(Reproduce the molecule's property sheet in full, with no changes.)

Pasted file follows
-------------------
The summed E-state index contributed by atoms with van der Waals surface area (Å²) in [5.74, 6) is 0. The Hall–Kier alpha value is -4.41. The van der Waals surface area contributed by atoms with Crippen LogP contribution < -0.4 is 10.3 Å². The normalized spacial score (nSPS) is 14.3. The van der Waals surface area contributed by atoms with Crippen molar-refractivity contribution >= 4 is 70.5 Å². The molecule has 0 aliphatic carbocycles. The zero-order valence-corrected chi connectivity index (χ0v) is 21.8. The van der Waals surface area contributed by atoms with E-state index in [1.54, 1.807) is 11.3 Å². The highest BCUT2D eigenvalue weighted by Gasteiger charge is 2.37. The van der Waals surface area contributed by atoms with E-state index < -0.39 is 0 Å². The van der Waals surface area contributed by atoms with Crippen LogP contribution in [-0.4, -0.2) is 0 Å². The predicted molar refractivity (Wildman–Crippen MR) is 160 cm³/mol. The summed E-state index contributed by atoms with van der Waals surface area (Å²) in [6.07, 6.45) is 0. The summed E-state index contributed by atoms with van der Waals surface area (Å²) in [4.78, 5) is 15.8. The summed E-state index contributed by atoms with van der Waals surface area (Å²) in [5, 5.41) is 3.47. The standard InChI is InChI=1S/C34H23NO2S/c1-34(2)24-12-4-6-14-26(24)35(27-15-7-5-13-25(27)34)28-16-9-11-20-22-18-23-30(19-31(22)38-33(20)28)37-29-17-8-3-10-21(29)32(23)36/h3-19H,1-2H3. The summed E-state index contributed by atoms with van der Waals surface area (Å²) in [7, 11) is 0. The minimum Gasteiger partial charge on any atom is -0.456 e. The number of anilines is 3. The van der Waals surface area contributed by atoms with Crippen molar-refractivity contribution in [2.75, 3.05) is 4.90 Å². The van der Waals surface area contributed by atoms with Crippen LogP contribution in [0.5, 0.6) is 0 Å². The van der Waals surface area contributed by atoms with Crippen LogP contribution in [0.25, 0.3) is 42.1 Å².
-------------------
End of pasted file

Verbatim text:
The summed E-state index contributed by atoms with van der Waals surface area (Å²) in [5.74, 6) is 0. The Hall–Kier alpha value is -4.41. The van der Waals surface area contributed by atoms with Crippen LogP contribution < -0.4 is 10.3 Å². The normalized spacial score (nSPS) is 14.3. The van der Waals surface area contributed by atoms with Crippen molar-refractivity contribution >= 4 is 70.5 Å². The molecule has 0 aliphatic carbocycles. The zero-order valence-corrected chi connectivity index (χ0v) is 21.8. The van der Waals surface area contributed by atoms with E-state index in [1.54, 1.807) is 11.3 Å². The highest BCUT2D eigenvalue weighted by Gasteiger charge is 2.37. The van der Waals surface area contributed by atoms with E-state index < -0.39 is 0 Å². The van der Waals surface area contributed by atoms with Crippen LogP contribution in [-0.4, -0.2) is 0 Å². The predicted molar refractivity (Wildman–Crippen MR) is 160 cm³/mol. The summed E-state index contributed by atoms with van der Waals surface area (Å²) in [6.07, 6.45) is 0. The summed E-state index contributed by atoms with van der Waals surface area (Å²) in [4.78, 5) is 15.8. The summed E-state index contributed by atoms with van der Waals surface area (Å²) in [5, 5.41) is 3.47. The standard InChI is InChI=1S/C34H23NO2S/c1-34(2)24-12-4-6-14-26(24)35(27-15-7-5-13-25(27)34)28-16-9-11-20-22-18-23-30(19-31(22)38-33(20)28)37-29-17-8-3-10-21(29)32(23)36/h3-19H,1-2H3. The summed E-state index contributed by atoms with van der Waals surface area (Å²) in [7, 11) is 0. The minimum Gasteiger partial charge on any atom is -0.456 e. The number of anilines is 3. The van der Waals surface area contributed by atoms with Crippen molar-refractivity contribution in [2.75, 3.05) is 4.90 Å². The van der Waals surface area contributed by atoms with Crippen LogP contribution in [0.5, 0.6) is 0 Å². The van der Waals surface area contributed by atoms with Crippen LogP contribution in [0.25, 0.3) is 42.1 Å².